I grew up around artists and innovators and we always believe in the phrase, “Don’t give a native Filipino artist an idea or they will get ahead”. The Filipino ingenuity is either a problem or a solution. We can make anything work, and it’s in the blood. We do not see a coconut tree as a mere tree. We see the lumber, the oil, the raffia broom, scrub, orchid husks, straw mats, wall covers, flooring
materials, food ingredients, decorations, charcoals, piggy banks, ropes, and a lot more ideas while quenching our thirst with coconut water. And yet the hunger to learn never stops. Take a good look around the country, from the cities to the regions, basketball is seen in every corner, boxing became a job, singing is not only a pastime but also a way to get re-cognition. Computer hacking is just a hobby. So it’s no surprise that when a Filipino begins to learn the grappling arts, they will make something out of it to excel.
Meggie Ochoa has been reaping gold and silver medals in different regional jiu-jitsu competitions when her coaches decided that her skills are ready for a tougher environment. The testing ground was in Long beach, California, The World Jiu-jitsu Championship. Traveling this far to chase a dream needs cash and not just a measly amount. She needs to raise a total of $4,000 to cover everything, and this is just the first of the many hurdles to overcome. Looking for help, Meggie used the Internet and communicated with people through social media. A friend advised her to look into the website called makeAchamp.com and see if they respond. And they did. What made it more interesting is that she got the attention of a corporate sponsor. The competition is indeed the universe’s gift to Meggie as she came home with a gold medal shining around her neck.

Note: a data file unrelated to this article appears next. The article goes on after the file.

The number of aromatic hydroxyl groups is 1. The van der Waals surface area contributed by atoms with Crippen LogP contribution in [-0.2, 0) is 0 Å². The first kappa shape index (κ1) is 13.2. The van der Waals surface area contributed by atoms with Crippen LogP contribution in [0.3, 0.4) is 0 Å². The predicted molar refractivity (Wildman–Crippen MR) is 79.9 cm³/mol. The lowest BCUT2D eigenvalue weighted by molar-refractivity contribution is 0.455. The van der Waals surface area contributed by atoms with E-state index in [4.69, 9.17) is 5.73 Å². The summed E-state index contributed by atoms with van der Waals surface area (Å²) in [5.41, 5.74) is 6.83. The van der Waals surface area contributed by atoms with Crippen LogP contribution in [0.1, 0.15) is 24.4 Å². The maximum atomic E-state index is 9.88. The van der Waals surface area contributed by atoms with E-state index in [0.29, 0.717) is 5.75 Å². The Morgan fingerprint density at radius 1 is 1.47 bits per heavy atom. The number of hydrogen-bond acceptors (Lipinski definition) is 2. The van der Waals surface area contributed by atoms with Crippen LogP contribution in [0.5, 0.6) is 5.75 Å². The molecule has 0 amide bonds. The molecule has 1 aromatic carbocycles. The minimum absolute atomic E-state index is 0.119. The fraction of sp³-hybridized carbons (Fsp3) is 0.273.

On July 5, 2014, I thought of visiting the dojo of one of the top coaches of judo in the Philippines. This is the day when members under Atos Brazilian jiu-jitsu nationwide will test their skills and continue their good camaraderie. I met Ali Sulit, coach par excellence, years ago in a mix martial arts (MMA) event. But long before that, I have already seen this guy dominating the mat game.
Almost a hundred participants filled up the Ateneo Judo hall. The atmosphere was great, the new generation of gentlemen and ladies got together for a common interest and find ways to improve themselves. Among the crowd, I met once again Erwin Tagle, another friend who is also doing his share in shaping and improving the MMA industry in the Philippines (I’ll save this for another story).